Help Save Palawan

The Philippines’ Last Ecological Frontier: Saving the island of Palawan, one signature at a time


 


Falling in love with the beauty of Palawan is falling deeply in love with the immaculate splendor of Mother Nature.

 

One can only imagine how trip to this lovely destination, lying more than 500 kilometers southwest of Manila, can turn into the most unforgettable leisure experience ever. Known for its rich natural resource that have awed and captivated both Filipinos and foreigners alike, the island of Palawan has earned the distinction of being the most biodiverse island in the Philippines. It serves as home to 40% of the country’s remaining mangrove areas, 35% of the country’s coral reefs, 17 biodiversity areas, 2 UNESCO World Heritage Sites (the Puerto Princesa Subterranean River Natural Park and the Tubbataha National Marine Park), and eight declared protected areas. It is also the provinces that houses one of the Seven Wonders of the World.

 

The variety of natural life found in this vast strip of greenery that is known as Palawan is unmatched anywhere in the Philippines. This is the reason why the National Geographic Traveler magazine hailed the province as the best island destination in the entire East and Southeast Asia, and the 13th best island in the world having “incredibly beautiful natural seascapes and landscapes” both in 2007.

 

Ten million signatures to save Palawan

Despite the presence of such a very rich and diverse natural culture, Palawan is also a very fragile piece of land, with a thin layer of topsoil that is prone to erosion and landslides. And with aggressive mining taking place in certain areas of Palawan, it will only be a matter of time before the whole island sinks into the sea and be forgotten as a once proud and pristine natural treasure.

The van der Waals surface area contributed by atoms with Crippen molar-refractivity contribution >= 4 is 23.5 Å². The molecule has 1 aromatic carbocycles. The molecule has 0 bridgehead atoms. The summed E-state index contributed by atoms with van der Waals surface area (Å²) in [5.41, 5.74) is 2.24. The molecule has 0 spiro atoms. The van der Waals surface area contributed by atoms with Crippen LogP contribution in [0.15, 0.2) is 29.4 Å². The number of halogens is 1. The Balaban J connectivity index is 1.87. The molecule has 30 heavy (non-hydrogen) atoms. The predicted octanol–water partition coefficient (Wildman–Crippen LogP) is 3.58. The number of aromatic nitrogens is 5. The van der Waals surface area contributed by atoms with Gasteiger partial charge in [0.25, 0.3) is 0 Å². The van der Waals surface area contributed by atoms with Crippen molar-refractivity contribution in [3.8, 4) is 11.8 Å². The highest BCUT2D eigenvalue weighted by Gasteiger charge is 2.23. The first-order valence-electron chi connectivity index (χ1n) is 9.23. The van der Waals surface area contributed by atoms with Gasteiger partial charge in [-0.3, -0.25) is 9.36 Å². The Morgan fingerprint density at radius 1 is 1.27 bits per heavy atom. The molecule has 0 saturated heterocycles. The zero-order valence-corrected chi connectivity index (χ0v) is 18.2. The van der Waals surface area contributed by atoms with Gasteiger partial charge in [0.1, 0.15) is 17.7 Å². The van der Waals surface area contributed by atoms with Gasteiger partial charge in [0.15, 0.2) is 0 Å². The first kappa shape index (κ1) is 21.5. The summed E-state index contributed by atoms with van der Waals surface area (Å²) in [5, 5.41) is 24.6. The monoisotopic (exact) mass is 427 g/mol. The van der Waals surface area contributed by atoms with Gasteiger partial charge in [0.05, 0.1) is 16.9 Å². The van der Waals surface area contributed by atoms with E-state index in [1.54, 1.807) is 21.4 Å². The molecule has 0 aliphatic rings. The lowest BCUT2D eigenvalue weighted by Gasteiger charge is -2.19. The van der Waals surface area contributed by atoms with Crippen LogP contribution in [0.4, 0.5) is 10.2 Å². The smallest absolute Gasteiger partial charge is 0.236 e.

If the Philippines were to lose Palawan, the country will not only lose a valuable and irreplaceable treasure. More significantly, it will lose one of the Earth’s most precious and beautiful legacy to the next generation.

This is the advocacy being championed by the “Save Palawan Movement” as it encourages Filipinos to help stop mining in Palawan and other key biodiversity areas in the country by joining the march towards 10 million signatures aimed at saving the Philippines’ last ecological frontier.

 

“Currently, there are about 15 ongoing mining operations in Palawan, according to the Palawan NGO Network Inc. (PNNI). An even more shocking and outrageous fact is the number of pending mining applications in Palawan, which now stands at more than 100 as we speak,” says Gina Lopez, Managing Director of ABS-CBN Foundation Inc. “We have to note that contrary to what mining companies claim, the local mining industry only accounts for 1.3% of the country’s gross domestic product.”

 

In fact, a recent study conducted by UP School of Economics Dean Dr. Arsenio Balisacan reveals that of all the identified sectors, only mining had an increase in poverty incidence in a span of more than one decade from 27.84% in 1988 to 48.71% in 2009. This gives it the highest poverty incidence rating in 2009, followed by agriculture (47.92%).

 

This is just one of the recent details and researches that are set to be shared with campaign partners during the Save Palawan Movement General Assembly on November 21, 2011.

 

Also set to impart their knowledge and expertise during the said gathering are esteemed environmental scientists and researchers from Ateneo de Naga University and Ateneo de Manila University, led by Dr. Tony La Vina the head of the Ateneo School of governance, Dr. Boying Bautista and Atty. Gerthie Anda, who will be discussing the impact of mining to the economy;  Atty. Jean Feliciano on the livelihood of Indigenous People in Brooke’s Point in Palawan; and freelance documentary producer and director Bernie Lopez on the largest mining venture in the country that is threatening Mindanao provinces with a potential mega disaster and other environmental and tribal issues.

 

“This very important gathering not only aims to renew our commitments for Palawan’s cause but also to increase awareness and share the vision preserving the natural beauty of Palawan and all the other key biodiversity areas here in the Philippines,” shares Lopez.

 

“With the help of more Filipinos, we hope to be able to save Palawan by asking both the local and the national governments to say no to mining so that we can protect one of our last remaining treasures and give the future generations a more beautiful and livable environment.”

 

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